Infected Site Spreading SMS Android Malware

The website of a popular watch retailer is reportedly redirecting users that visit the site on Android-based devices to a number of malicious domains serving up premium rate SMS malware.

The website of a popular watch retailer is reportedly redirecting users that visit the site on Android-based devices to a number of malicious domains serving up premium rate SMS malware.

According to a WebRoot report, users that visit the unnamed watch-selling website in Bulgaria are redirected to any number of malicious domains, all controlled by one party, where they are prompted to download the malware in question, which presents itself as either an Adobe Flash Player installer (‘hxxp://adobeflashplayer-up.ru/?a=RANDOM_CHARACTERS’ at IP address 93.170.107.184), a fake Android browser (’hxxp://browsernew-update.ru/?a=RANDOM_CHARACTERS at IP address 93.170.107.184), or a new version of Google Play (‘hxxp://googleplaynew.ru/?a=RANDOM_CHARACTERS’ at IP address 93.170.107.184).

The campaigns appear to be targeted toward Russian-speaking Android users.

You can see the laundry list of other domains responding to that same IP address (93.170.107.184) along with the rest of the WebRoot write-up.

The fake Flash Player installer variety of the malware is requesting permission to access and change network and wifi states, install and uninstall shortcuts, set alarms, write settings and secure settings, write external storage, read contacts, install and delete packages, and read, send, and receive SMS messages among other functionalities. Once executed, the malware used the android.hardware.wifi, android.hardware.telephony, android.hardware.touchscreen, and android.hardware.screen.portrait features. It then phoned back to a ‘gaga01.net/rq.php’ at the IP address 93.170.107.57.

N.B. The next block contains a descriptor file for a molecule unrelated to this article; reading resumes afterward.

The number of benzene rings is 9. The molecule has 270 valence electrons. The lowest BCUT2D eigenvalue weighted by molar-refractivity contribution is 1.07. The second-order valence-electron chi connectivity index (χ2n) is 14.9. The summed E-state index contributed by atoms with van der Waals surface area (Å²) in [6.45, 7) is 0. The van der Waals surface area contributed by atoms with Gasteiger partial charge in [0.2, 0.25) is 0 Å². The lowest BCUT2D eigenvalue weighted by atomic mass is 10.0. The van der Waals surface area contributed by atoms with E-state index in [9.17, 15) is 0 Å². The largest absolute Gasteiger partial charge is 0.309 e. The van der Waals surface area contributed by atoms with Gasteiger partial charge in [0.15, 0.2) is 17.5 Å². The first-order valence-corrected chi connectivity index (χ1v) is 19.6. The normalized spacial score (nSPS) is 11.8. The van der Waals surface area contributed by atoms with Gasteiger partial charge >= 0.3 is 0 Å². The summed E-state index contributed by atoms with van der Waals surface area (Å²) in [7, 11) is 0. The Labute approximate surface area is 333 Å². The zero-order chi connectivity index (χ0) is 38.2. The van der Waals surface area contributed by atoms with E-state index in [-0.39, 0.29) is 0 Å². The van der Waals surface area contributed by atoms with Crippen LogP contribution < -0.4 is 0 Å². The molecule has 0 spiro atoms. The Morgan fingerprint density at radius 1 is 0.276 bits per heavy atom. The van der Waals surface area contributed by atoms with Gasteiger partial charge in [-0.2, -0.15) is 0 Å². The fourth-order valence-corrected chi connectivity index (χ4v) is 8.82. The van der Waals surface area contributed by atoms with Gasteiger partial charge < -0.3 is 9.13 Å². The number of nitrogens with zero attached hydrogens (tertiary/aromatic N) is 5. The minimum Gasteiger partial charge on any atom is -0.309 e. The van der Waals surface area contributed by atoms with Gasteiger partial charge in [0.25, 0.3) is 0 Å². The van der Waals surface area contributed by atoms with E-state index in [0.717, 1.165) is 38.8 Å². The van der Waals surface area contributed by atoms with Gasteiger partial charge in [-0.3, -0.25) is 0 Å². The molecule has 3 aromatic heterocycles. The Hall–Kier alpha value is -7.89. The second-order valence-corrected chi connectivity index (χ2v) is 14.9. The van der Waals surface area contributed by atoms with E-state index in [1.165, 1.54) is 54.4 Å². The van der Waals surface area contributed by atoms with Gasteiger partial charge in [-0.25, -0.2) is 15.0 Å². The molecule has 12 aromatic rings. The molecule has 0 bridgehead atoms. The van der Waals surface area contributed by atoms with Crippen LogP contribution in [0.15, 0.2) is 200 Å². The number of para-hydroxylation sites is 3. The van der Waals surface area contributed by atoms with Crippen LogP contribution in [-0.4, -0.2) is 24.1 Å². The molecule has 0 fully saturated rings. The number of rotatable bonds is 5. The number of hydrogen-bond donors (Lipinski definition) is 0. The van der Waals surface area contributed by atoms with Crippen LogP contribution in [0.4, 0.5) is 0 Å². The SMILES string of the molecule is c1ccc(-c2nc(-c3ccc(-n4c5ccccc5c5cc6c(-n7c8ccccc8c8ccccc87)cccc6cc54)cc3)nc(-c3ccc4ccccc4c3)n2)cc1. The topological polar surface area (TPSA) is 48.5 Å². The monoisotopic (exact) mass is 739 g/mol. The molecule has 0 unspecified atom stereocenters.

The Android browser installer phones home to that same site and IP address. It asks for many of the same, but ultimately fewer, permissions and uses the android.hardware.wifi, android.hardware.telephony, android.hardware.touchscreen, and android.hardware.screen.portrait features after execution.

The WebRoot report does not go into detail about the fake Google Play installer.

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